Children's ear infections soar despite medical 'treatment'

Children's ear infections soar despite medical `treatment'

In 1990, ear infections -- known as otitis media -- were the second most common diagnosis among all age groups.

Although an estimated $3-4 billion is spent every year for medication and surgery, the medical profession has made absolutely no progress in treating or preventing the problem, which is most often seen in children and can result in hearing loss.

While everyone knew it was a common complaint, it wasn't until details of a recent research study were released that the American public learned just how much worse the problem has become.

According to a report published earlier this year in a pediatrics journal, there was a staggering 44% increase in recurrent ear infections among preschool children between 1981 and 1988!

The study found that in 1988, there was an estimated 5.9 million preschool children with recurrent ear infections in the United States.

One reason that medical science has failed to find an answer to ear infections is that they have for years been looking for the solution in all the wrong places. In fact, despite numerous warnings about the overuse of antibiotics, many M.D.s still routinely prescribe them for young patients with ear infections.

Not long ago, Ladies Hame Journal reported: "A child's ear infection offers a classic example of how over-treatment with antibiotics can lead to the development of drug-resistant strains of bacteria. For years, amoxicillin -- a penicillin-like antibiotic -- was the standard treatment for acute otitis media. However, these infections usually clear, without treatment, in two to three days."

The Journal noted, though, that "because amoxicillin has been so overprescribed, some ear infections that in the past might have responded to it no longer do. As a result, doctors are forced to prescribe one after another of stronger -- and more expensive -- medications. Furthermore, the stronger antibiotics are the broad-spectrum ones, which kill the so-called good bacteria as well as the bad, making children vulnerable to secondary infections."

A study published in the Canadian Family Physician, by Thomas Lehnert, M.D., CCFP, said that in the United States, 97.9% of children diagnosed with otitis media were given antibiotics by their doctors.

In his study, "Acute Otitis Media in Children: Role of antibiotic therapy," Dr. Lehnert concluded that there was a "definite need for antibiotics in only five-to-ten percent of acute otitis media cases." In the vast majority of cases, the condition is being over-treated, he stated.

Unfortunately, many medical doctors don't stop at pumping unneeded antibiotics into children. The other widely used treatment for otitis media, the surgical insertion of tympanotomy tubes, is no improvement.

In 1988, 670,000 of these surgeries were performed in the United States to reduce the frequency of occurrence of otitis media and the potential for resulting hearing loss.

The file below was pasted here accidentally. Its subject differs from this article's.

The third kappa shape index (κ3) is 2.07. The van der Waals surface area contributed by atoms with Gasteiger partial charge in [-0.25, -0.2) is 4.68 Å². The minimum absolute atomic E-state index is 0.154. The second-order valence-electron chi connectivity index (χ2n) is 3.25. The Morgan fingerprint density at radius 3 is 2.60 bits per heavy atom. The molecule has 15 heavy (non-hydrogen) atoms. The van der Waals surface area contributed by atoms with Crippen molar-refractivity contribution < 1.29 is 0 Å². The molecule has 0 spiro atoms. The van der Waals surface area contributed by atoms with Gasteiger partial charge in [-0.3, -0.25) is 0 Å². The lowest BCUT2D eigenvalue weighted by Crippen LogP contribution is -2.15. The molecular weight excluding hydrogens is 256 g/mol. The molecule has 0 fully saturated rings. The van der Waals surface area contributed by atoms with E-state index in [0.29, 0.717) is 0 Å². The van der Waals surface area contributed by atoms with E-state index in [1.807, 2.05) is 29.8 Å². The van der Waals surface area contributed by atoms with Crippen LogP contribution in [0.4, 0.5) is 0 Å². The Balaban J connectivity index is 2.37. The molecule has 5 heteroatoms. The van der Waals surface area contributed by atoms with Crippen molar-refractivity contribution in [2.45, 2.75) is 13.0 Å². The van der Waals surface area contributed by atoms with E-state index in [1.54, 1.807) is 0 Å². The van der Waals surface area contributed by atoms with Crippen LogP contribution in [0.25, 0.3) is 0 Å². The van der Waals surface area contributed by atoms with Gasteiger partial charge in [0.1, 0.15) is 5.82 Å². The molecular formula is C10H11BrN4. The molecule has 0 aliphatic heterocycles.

Yet, one medical study indicates that as many as one quarter of the proposed tympanotomy tube insertions should not have been performed.

The study, "The Medical Appropriateness of Tympanotomy Tubes Proposed for Children Younger than 16 Years in the United States," published in the Journal of the American Medical Association (JAMA), was based on 6,611 cases.

Researchers said that for another third of the cases, there wasn't enough empirical data or expert opinion to support the likelihood of a superior outcome of the tubes over other medical therapy.

To make things worse, insertion of tympanotomy tubes can be risky. Complications include prolonged discharge from the ear, as well as tearing and permanent scarring of the eardrum, which may be associated with low-grade, long-term hearing loss.

The study published in JAMA estimated that several hundred thousand children may be affected annually. These children may run the risks associated with surgical insertion of tubes even though there is no demonstrated advantage over less invasive therapies.

After reading the most recent research, many parents are finally realizing that the medical approach to treating ear infections is not only ineffective but dangerous. In most routine cases, they are choosing instead to bolster the child's immune system through diet, behavior modification and natural health care. They are finding that following that strategy allows their children's bodies to ward off infection without invasive procedures or drugs.

SOURCES: Pediatrics electronic pages (the Internet extension of Pediatrics, the journal of the American Academy of Pediatrics, Feb. 24, 1997.

"A spoonful of medicine: Unnecessary drugs are not only useless, they have the potential to seriously harm our children," by Margery D. Rosen. Ladies Home Journal, April 1995 v112 n4 p122(5).

"The medical appropriateness of tympanotomy tubes proposed for children younger than 16 years in the United States. The Journal of the American Medical Association (JAMA), April 27, 1994.

Canadian Family Physician, by Thomas Lehnert, M.D., CCFP, "Acute Otitis Media in Children: Role of antibiotic therapy."

The Chiropractic Journal.

Share this with your friends